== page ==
- Using multiple email addresses. You can open a private tab and log into multiple email accounts without having to log out of one and back in to another.
- Using a shared computer or one that is not your own. You may be away from your own device at times and must use a Mac, PC, or another device that does not belong to you. Your passwords, search history, and browsing history should not be saved on that device if you use a private browser.
- Shopping for presents. Birthdays, holidays, or any other occasion — if you’re shopping for a gift on a shared computer, make it private. The last thing you want is an overeager browser sharing your gift suggestions and ruining your surprise.
- Investigating “sensitive” subjects. You may need to research topics that you would rather not enter into that search box. Researchers, writers, college students, and others may need to look for terms that are unfamiliar to them. A private browser can help you avoid embarrassment or protect sensitive medical information.
- Online travel booking. A private browser can help you find cheap flights or hotel reservations. Airlines and hotels can’t learn much about your need or desperation to get desired dates and bookings if web tracking is disabled. This may prevent them from changing fares in response to your search history.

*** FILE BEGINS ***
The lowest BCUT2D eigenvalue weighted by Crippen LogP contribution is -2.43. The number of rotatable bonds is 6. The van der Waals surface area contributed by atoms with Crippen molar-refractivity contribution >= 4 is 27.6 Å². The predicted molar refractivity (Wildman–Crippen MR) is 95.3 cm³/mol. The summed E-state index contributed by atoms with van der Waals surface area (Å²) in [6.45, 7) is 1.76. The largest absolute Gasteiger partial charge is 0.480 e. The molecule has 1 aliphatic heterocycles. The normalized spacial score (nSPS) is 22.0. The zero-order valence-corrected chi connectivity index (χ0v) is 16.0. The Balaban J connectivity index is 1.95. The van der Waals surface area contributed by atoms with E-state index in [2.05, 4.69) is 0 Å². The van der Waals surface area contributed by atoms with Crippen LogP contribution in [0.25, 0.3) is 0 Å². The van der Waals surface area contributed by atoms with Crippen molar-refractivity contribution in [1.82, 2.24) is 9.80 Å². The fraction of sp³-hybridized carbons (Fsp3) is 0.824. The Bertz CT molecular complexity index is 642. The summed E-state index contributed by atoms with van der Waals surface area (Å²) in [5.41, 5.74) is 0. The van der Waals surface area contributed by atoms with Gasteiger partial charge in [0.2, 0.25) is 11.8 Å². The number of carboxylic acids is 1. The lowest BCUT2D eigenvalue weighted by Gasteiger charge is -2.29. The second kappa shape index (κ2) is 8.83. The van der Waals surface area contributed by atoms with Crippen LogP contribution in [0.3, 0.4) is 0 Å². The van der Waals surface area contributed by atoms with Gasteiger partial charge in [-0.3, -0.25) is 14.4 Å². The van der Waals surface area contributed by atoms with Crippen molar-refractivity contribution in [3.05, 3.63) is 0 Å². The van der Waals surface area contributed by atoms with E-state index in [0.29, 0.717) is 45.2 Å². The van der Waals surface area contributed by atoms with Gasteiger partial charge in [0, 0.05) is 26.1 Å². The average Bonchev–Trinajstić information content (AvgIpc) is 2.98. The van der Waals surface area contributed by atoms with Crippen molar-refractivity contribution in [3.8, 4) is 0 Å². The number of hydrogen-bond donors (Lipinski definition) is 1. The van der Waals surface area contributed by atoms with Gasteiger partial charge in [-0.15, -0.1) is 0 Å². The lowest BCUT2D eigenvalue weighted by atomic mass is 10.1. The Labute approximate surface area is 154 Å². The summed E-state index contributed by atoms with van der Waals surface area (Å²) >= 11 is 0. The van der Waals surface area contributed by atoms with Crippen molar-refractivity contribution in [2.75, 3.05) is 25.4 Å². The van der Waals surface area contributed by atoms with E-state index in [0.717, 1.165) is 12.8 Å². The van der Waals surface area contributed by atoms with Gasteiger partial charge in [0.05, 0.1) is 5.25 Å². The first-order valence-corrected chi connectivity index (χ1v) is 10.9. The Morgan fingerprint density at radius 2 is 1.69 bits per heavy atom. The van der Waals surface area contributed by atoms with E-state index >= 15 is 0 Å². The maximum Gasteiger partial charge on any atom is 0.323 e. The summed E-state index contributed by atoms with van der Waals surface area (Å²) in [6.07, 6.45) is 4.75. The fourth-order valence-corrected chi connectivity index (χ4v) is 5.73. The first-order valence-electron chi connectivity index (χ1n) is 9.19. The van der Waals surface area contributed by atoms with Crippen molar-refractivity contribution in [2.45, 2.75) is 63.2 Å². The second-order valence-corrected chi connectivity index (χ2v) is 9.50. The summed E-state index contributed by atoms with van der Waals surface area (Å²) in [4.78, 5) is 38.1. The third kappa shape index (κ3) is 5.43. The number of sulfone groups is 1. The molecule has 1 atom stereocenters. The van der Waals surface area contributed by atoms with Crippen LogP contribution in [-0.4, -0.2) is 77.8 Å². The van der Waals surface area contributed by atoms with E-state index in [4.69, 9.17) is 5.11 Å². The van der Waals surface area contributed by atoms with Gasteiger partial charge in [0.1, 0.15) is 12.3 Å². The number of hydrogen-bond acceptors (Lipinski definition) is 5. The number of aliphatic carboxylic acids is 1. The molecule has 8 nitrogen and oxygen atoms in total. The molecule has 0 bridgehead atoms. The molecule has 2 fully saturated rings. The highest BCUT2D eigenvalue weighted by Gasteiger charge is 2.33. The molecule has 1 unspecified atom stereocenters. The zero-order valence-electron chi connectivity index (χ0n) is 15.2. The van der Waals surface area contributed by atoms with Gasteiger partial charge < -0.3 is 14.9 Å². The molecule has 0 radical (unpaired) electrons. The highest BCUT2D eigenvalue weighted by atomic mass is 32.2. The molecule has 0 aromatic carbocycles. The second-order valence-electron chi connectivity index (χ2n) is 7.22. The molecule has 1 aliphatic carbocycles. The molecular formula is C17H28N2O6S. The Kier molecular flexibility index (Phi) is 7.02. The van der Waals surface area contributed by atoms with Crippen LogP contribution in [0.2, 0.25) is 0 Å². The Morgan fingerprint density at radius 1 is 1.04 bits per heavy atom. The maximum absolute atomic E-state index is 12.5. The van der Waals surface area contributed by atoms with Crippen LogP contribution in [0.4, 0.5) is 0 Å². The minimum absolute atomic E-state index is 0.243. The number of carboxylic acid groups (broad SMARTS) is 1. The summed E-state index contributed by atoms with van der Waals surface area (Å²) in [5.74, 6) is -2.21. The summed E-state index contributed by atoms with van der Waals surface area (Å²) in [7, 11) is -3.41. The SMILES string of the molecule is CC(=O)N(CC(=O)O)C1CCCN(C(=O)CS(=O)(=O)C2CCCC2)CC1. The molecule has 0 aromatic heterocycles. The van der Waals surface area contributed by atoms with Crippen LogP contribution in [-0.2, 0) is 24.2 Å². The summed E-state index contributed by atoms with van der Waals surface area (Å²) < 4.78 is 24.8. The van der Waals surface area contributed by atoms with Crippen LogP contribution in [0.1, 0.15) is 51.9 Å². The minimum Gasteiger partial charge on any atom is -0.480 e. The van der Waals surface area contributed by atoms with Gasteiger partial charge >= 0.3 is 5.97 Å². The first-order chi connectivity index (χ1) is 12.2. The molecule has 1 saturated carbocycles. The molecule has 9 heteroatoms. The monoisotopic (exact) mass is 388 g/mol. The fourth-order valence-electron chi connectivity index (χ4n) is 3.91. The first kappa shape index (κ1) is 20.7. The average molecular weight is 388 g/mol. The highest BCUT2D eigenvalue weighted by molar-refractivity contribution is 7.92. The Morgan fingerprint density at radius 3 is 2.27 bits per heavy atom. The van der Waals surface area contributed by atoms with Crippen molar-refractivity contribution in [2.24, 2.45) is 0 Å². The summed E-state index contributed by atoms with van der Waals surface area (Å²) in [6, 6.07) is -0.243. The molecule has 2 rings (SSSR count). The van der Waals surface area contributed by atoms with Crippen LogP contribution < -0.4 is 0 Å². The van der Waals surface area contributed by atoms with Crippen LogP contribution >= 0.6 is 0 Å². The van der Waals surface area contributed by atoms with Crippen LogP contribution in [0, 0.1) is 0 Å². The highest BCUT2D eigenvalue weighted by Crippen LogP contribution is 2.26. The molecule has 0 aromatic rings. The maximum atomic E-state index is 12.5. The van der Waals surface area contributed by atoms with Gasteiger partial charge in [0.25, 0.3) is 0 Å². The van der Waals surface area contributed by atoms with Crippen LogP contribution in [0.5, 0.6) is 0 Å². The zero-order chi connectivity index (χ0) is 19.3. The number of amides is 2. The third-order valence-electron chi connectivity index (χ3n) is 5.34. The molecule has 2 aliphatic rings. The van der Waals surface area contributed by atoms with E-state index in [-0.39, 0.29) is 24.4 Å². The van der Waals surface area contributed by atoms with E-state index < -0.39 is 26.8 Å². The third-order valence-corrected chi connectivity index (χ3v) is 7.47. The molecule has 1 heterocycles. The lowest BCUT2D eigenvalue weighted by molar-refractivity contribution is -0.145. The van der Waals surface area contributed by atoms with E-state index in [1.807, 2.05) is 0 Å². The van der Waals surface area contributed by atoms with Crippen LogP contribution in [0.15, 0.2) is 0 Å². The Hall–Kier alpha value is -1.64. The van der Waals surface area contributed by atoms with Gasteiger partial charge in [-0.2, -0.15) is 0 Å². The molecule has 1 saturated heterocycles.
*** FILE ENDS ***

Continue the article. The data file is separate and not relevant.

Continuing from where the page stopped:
What is the distinction between a private and a secure browser?
Cookies are not installed on your device when you use a private browser. Hackers find it difficult to gain access to your device when you use a secure browser.
Many secure browsers have been developed in recent years. These claim to add an extra layer of security that a private browser may not have.
Nonetheless, the majority of secure browsers are open source, and there’s no guarantee your browsing history will be completely private.
Private browser settings
As previously stated, many web browsers provide their own version of “private” browsing. These so-called private browsers keep some — but probably not all — of your information private, and while many are similar, the level of protection they provide may differ. Here are a couple of examples:
Incognito Mode in Google Chrome